Apartment rentals New York with The New York Times

All-Whirled: Architecture Critics Flip For Gehry's New Financial District Rental at 8 Spruce Street

Gehry Financial District Rental Luxury Rentals ManhattanWe've never been afraid to say it here at the Luxury Rentals Manhattan blog: Frank Gehry’s new Financial District rental at 8 Spruce Street is jaw-dropping. The Spruce Street project -- formerly known as Beekman Tower and still kind-of-known as 8 Spruce Street -- is called New York by Frank Gehry. Not only is the new Gehry rental the the tallest luxury residential building in New York City, it is also one of the most-celebrated new construction apartment buildings the city has seen in years.   If you move around the tower the shape changes constantly. Why? Well, because of its rumpled stainless skin, its curved windows and, perhaps, the vertiginous 76-story height that makes it look something like the Transformers’ headquarters. In short, 8 Spruce Street sits on the northern edge of the Financial District; west of Cass Gilbert’s 1913 Woolworth Building, east of McKim, Mead & White’s 1912 Municipal building, and at the top of any list of new Manhattan rental listings worth celebrating.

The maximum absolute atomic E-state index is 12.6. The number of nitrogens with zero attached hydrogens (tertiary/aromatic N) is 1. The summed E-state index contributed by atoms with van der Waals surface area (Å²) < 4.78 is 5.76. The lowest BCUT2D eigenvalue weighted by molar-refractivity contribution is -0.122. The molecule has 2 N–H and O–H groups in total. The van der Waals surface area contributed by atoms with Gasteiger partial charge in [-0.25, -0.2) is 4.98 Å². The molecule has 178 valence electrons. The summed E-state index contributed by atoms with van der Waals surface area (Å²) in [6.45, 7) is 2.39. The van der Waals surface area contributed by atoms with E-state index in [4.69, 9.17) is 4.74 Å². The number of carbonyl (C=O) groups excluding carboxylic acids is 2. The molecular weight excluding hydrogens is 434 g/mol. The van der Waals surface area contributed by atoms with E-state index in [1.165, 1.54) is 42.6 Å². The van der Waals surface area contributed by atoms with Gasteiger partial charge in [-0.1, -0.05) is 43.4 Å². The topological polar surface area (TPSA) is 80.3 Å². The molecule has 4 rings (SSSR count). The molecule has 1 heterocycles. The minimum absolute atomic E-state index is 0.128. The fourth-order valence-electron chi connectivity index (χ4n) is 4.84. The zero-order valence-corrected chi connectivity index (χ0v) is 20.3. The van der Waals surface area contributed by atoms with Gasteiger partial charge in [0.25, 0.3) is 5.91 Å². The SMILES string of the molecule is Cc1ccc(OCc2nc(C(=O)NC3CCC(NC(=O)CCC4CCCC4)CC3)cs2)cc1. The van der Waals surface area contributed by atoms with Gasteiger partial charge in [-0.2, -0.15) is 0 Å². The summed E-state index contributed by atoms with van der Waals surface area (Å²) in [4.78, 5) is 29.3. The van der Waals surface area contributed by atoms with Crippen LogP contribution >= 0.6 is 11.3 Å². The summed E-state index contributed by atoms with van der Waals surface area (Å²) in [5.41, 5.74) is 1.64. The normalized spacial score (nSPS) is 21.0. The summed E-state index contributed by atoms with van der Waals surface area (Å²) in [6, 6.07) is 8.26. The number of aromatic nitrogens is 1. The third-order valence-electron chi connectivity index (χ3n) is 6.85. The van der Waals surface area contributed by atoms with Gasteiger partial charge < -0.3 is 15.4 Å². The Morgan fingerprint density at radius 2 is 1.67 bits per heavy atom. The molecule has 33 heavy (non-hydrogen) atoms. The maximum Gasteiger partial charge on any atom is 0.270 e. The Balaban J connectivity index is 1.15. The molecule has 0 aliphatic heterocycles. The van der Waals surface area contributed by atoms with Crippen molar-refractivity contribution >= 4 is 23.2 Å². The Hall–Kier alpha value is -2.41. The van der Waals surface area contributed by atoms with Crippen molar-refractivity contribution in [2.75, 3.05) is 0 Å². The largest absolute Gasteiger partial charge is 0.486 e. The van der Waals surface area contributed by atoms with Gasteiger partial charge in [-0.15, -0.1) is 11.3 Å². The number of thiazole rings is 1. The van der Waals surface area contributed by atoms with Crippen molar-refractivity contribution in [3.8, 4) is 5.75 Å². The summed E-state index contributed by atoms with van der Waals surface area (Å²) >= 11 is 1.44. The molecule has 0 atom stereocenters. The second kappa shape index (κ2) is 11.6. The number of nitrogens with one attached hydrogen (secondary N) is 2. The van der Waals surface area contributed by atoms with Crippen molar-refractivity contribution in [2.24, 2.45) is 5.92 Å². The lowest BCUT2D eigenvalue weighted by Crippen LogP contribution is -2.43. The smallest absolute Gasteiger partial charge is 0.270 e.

Kids Stuff: Was The New York Times Fair To Murray Hill?

By the admittedly pricey (some would even argue too-damn-high) standards for Manhattan rental listings, Murray Hill rental listings are among the best value per square foot in NYC real estate. Which, come to think of it, probably has something to do with why they're among the most popular rental listings on Luxury Rentals Manhattan. But while there's plenty to recommend about Murray Hill, it's also a neighborhood with some image issues. Yes, it's home to a host of appealing luxury rental buildings, from the venerable Windsor Court to new construction blockbusters like the Costas Kondylis-designed Anthem. But Murray Hill's reputation as a party-happy 'hood favored by younger twentysomethings has led it to be labeled something of an urban suburb. Which is fair only insofar as any suburb anywhere can boast the knockout Indian food on offer in Curry Hill, or a bar scene half as lively as that spanning Third Avenue in Murray Hill. A new essay in the New York Times on the post-grad scene in Murray Hill won't help that reputation much, which is no doubt fine with the twentysomethings (and thirty-, forty- and so-on-somethings) who call the neighborhood home. But is it fair?

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